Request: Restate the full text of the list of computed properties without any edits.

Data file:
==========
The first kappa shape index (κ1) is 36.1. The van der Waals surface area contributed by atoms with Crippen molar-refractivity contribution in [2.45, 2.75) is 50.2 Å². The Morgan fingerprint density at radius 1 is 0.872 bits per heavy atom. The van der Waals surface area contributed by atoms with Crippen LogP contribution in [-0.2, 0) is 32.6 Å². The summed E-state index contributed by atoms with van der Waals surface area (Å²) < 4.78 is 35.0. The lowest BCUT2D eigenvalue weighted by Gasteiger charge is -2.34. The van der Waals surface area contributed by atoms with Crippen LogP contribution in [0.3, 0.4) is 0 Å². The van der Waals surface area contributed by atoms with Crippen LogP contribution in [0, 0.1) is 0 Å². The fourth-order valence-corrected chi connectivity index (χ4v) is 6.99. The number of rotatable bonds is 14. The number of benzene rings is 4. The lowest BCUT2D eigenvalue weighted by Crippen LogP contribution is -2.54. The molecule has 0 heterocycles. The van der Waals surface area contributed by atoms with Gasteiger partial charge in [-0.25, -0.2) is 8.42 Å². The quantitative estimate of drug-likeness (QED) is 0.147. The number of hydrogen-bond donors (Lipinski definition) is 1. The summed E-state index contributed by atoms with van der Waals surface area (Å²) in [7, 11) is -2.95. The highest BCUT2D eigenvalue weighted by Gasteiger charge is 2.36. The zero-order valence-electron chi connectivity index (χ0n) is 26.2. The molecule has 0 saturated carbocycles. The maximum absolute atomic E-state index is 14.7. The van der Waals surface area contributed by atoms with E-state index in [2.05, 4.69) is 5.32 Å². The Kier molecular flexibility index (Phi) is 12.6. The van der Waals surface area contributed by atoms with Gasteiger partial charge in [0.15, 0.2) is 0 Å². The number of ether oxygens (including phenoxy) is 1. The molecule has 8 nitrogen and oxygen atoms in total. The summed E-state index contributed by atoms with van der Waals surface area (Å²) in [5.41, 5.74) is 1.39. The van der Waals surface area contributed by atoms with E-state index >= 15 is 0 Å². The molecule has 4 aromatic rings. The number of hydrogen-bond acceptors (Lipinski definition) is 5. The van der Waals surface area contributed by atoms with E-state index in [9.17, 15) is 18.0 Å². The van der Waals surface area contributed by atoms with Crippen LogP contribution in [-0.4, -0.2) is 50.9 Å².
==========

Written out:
The first kappa shape index (κ1) is 36.1. The van der Waals surface area contributed by atoms with Crippen molar-refractivity contribution in [2.45, 2.75) is 50.2 Å². The Morgan fingerprint density at radius 1 is 0.872 bits per heavy atom. The van der Waals surface area contributed by atoms with Crippen LogP contribution in [-0.2, 0) is 32.6 Å². The summed E-state index contributed by atoms with van der Waals surface area (Å²) < 4.78 is 35.0. The lowest BCUT2D eigenvalue weighted by Gasteiger charge is -2.34. The van der Waals surface area contributed by atoms with Crippen LogP contribution in [0.3, 0.4) is 0 Å². The van der Waals surface area contributed by atoms with Crippen LogP contribution in [0, 0.1) is 0 Å². The fourth-order valence-corrected chi connectivity index (χ4v) is 6.99. The number of rotatable bonds is 14. The number of benzene rings is 4. The lowest BCUT2D eigenvalue weighted by Crippen LogP contribution is -2.54. The molecule has 0 heterocycles. The van der Waals surface area contributed by atoms with Gasteiger partial charge in [-0.25, -0.2) is 8.42 Å². The quantitative estimate of drug-likeness (QED) is 0.147. The number of hydrogen-bond donors (Lipinski definition) is 1. The summed E-state index contributed by atoms with van der Waals surface area (Å²) in [7, 11) is -2.95. The highest BCUT2D eigenvalue weighted by Gasteiger charge is 2.36. The zero-order valence-electron chi connectivity index (χ0n) is 26.2. The molecule has 0 saturated carbocycles. The maximum absolute atomic E-state index is 14.7. The van der Waals surface area contributed by atoms with E-state index in [2.05, 4.69) is 5.32 Å². The Kier molecular flexibility index (Phi) is 12.6. The van der Waals surface area contributed by atoms with Gasteiger partial charge in [0.15, 0.2) is 0 Å². The number of ether oxygens (including phenoxy) is 1. The molecule has 8 nitrogen and oxygen atoms in total. The summed E-state index contributed by atoms with van der Waals surface area (Å²) in [5.41, 5.74) is 1.39. The van der Waals surface area contributed by atoms with E-state index >= 15 is 0 Å². The molecule has 4 aromatic rings. The number of hydrogen-bond acceptors (Lipinski definition) is 5. The van der Waals surface area contributed by atoms with E-state index in [9.17, 15) is 18.0 Å². The van der Waals surface area contributed by atoms with Crippen LogP contribution in [-0.4, -0.2) is 50.9 Å².